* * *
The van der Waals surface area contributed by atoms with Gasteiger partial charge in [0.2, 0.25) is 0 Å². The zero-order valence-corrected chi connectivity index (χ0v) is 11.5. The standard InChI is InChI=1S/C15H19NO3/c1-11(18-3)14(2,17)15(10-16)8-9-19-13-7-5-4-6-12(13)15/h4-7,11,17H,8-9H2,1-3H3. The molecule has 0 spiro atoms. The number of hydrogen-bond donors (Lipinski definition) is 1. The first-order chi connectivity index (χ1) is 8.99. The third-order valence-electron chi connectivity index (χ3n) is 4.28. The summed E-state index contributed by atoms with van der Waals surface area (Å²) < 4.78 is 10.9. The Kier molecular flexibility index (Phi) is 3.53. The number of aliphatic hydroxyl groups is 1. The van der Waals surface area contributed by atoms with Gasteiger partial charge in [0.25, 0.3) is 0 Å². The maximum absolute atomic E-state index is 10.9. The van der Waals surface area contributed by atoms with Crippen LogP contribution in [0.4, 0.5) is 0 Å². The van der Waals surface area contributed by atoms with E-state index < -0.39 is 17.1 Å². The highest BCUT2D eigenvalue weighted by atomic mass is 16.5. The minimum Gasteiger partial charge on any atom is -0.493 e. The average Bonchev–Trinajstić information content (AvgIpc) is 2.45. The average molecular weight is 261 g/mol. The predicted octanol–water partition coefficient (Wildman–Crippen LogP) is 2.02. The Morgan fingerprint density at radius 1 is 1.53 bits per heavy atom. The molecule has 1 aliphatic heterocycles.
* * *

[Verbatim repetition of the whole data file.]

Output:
The van der Waals surface area contributed by atoms with Gasteiger partial charge in [0.2, 0.25) is 0 Å². The zero-order valence-corrected chi connectivity index (χ0v) is 11.5. The standard InChI is InChI=1S/C15H19NO3/c1-11(18-3)14(2,17)15(10-16)8-9-19-13-7-5-4-6-12(13)15/h4-7,11,17H,8-9H2,1-3H3. The molecule has 0 spiro atoms. The number of hydrogen-bond donors (Lipinski definition) is 1. The first-order chi connectivity index (χ1) is 8.99. The third-order valence-electron chi connectivity index (χ3n) is 4.28. The summed E-state index contributed by atoms with van der Waals surface area (Å²) < 4.78 is 10.9. The Kier molecular flexibility index (Phi) is 3.53. The number of aliphatic hydroxyl groups is 1. The van der Waals surface area contributed by atoms with Gasteiger partial charge in [0.25, 0.3) is 0 Å². The maximum absolute atomic E-state index is 10.9. The van der Waals surface area contributed by atoms with Crippen LogP contribution in [0.4, 0.5) is 0 Å². The van der Waals surface area contributed by atoms with E-state index < -0.39 is 17.1 Å². The highest BCUT2D eigenvalue weighted by atomic mass is 16.5. The minimum Gasteiger partial charge on any atom is -0.493 e. The average Bonchev–Trinajstić information content (AvgIpc) is 2.45. The average molecular weight is 261 g/mol. The predicted octanol–water partition coefficient (Wildman–Crippen LogP) is 2.02. The Morgan fingerprint density at radius 1 is 1.53 bits per heavy atom. The molecule has 1 aliphatic heterocycles.